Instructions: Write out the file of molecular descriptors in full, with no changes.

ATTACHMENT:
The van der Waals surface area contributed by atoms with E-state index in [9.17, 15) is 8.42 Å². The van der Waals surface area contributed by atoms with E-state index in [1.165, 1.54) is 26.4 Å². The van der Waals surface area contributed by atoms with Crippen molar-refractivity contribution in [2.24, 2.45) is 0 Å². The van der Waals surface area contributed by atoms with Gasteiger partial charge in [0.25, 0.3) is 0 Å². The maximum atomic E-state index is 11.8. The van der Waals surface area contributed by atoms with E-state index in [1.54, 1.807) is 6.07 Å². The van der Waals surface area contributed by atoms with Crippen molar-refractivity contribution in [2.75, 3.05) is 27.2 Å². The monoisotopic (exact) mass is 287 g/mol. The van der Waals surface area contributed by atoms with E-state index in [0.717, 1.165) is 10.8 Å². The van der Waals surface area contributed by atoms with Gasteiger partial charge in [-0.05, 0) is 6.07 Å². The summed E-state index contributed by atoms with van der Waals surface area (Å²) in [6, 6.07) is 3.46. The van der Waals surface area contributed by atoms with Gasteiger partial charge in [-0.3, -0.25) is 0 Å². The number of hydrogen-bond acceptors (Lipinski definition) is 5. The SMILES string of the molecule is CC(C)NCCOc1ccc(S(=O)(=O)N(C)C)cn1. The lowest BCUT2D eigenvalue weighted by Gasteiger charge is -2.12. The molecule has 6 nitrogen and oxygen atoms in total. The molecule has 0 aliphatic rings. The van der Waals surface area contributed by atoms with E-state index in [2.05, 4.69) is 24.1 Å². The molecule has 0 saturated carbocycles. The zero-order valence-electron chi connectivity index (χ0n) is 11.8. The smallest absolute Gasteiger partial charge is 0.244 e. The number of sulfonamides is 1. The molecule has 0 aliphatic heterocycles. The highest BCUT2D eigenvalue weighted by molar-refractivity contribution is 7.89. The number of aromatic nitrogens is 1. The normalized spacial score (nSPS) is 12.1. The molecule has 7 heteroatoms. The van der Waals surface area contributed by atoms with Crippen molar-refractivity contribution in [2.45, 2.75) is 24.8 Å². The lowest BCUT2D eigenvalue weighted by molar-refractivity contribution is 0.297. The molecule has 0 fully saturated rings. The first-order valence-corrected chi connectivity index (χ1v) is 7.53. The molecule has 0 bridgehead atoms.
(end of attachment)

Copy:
The van der Waals surface area contributed by atoms with E-state index in [9.17, 15) is 8.42 Å². The van der Waals surface area contributed by atoms with E-state index in [1.165, 1.54) is 26.4 Å². The van der Waals surface area contributed by atoms with Crippen molar-refractivity contribution in [2.24, 2.45) is 0 Å². The van der Waals surface area contributed by atoms with Gasteiger partial charge in [0.25, 0.3) is 0 Å². The maximum atomic E-state index is 11.8. The van der Waals surface area contributed by atoms with E-state index in [1.54, 1.807) is 6.07 Å². The van der Waals surface area contributed by atoms with Crippen molar-refractivity contribution in [2.75, 3.05) is 27.2 Å². The monoisotopic (exact) mass is 287 g/mol. The van der Waals surface area contributed by atoms with E-state index in [0.717, 1.165) is 10.8 Å². The van der Waals surface area contributed by atoms with Gasteiger partial charge in [-0.05, 0) is 6.07 Å². The summed E-state index contributed by atoms with van der Waals surface area (Å²) in [6, 6.07) is 3.46. The van der Waals surface area contributed by atoms with Gasteiger partial charge in [-0.3, -0.25) is 0 Å². The number of hydrogen-bond acceptors (Lipinski definition) is 5. The SMILES string of the molecule is CC(C)NCCOc1ccc(S(=O)(=O)N(C)C)cn1. The lowest BCUT2D eigenvalue weighted by Gasteiger charge is -2.12. The molecule has 6 nitrogen and oxygen atoms in total. The molecule has 0 aliphatic rings. The van der Waals surface area contributed by atoms with E-state index in [2.05, 4.69) is 24.1 Å². The molecule has 0 saturated carbocycles. The zero-order valence-electron chi connectivity index (χ0n) is 11.8. The smallest absolute Gasteiger partial charge is 0.244 e. The number of sulfonamides is 1. The molecule has 0 aliphatic heterocycles. The highest BCUT2D eigenvalue weighted by molar-refractivity contribution is 7.89. The number of aromatic nitrogens is 1. The normalized spacial score (nSPS) is 12.1. The molecule has 7 heteroatoms. The van der Waals surface area contributed by atoms with Crippen molar-refractivity contribution in [2.45, 2.75) is 24.8 Å². The lowest BCUT2D eigenvalue weighted by molar-refractivity contribution is 0.297. The molecule has 0 fully saturated rings. The first-order valence-corrected chi connectivity index (χ1v) is 7.53. The molecule has 0 bridgehead atoms.